Neurectomy for breast reconstruction-related spasms of the pectoralis major muscle

Joshua M. Adkinson*, Nathan F. Miller, Robert X. Murphy

*Corresponding author for this work

Research output: Contribution to journalArticlepeer-review

9 Scopus citations


Tissue expander-based breast reconstruction is the most commonly utilized technique in the U.S. This modality, however, may be associated with significant pain related to pectoralis myospasms. Spasms of the pectoralis major likely result from trauma to the pectoral nerves during muscle elevation. In a subset of patients, Botox® therapy may be inadequate for long-term relief. We describe a patient with intractable pectoralis myospasms after breast reconstruction. Upon failing Botox® therapy, medial and lateral pectoral neurectomies were performed. Nine months after the procedure, the patient noted dramatic improvement in both symptoms and cosmesis with no musculoskeletal sequelae. We recommend medial and lateral pectoral neurectomy as an alternative in patients with intractable pectoral myospasms after tissue expander reconstruction.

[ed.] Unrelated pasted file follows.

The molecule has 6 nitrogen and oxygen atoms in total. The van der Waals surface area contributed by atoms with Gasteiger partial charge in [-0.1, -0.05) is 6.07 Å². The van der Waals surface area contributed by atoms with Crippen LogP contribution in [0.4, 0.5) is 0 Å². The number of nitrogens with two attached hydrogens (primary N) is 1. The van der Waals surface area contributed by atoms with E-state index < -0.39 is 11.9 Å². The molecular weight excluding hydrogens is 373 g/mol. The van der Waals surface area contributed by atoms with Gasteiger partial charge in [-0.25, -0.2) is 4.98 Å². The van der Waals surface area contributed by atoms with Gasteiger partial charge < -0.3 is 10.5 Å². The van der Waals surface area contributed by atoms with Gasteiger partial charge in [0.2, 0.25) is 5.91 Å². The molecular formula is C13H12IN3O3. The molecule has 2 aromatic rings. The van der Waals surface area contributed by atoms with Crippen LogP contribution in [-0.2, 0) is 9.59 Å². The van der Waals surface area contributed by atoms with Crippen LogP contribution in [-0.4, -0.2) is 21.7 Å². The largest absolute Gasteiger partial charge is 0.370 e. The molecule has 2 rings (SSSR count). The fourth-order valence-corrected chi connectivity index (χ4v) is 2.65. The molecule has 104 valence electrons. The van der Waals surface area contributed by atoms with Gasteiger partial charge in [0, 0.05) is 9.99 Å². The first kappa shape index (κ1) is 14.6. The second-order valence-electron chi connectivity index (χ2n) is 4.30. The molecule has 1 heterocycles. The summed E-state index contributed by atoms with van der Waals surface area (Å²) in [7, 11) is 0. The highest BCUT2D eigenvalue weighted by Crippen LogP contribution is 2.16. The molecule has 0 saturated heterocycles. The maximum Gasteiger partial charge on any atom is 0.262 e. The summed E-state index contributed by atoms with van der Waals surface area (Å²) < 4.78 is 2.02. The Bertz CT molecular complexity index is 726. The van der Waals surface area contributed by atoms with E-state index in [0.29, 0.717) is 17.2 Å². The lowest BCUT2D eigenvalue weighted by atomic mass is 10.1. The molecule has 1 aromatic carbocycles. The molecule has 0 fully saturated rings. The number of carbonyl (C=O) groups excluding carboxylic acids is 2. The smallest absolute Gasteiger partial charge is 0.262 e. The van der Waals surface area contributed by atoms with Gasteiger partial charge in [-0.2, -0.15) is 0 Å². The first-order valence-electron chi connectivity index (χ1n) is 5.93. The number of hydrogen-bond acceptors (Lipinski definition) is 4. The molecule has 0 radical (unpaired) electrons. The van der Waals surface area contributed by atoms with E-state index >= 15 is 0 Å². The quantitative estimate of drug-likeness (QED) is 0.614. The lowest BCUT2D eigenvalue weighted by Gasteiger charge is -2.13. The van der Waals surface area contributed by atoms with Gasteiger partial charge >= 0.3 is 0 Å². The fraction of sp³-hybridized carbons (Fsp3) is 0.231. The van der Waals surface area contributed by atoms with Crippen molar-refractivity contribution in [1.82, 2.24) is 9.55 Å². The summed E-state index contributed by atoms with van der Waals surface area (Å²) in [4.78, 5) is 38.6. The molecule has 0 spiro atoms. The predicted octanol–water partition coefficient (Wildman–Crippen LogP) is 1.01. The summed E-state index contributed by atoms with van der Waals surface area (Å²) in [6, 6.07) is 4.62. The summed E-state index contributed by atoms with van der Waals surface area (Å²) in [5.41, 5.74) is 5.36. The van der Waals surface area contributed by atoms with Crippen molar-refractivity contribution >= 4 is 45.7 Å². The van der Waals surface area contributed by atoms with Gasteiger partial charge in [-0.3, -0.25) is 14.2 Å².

Original languageEnglish (US)
Pages (from-to)257-259
Number of pages3
JournalJournal of Plastic, Reconstructive and Aesthetic Surgery
Issue number2
StatePublished - Feb 1 2014


  • Botox
  • Breast
  • Chronic pain
  • Muscle spasm
  • Neurectomy
  • Reconstruction

ASJC Scopus subject areas

  • Surgery


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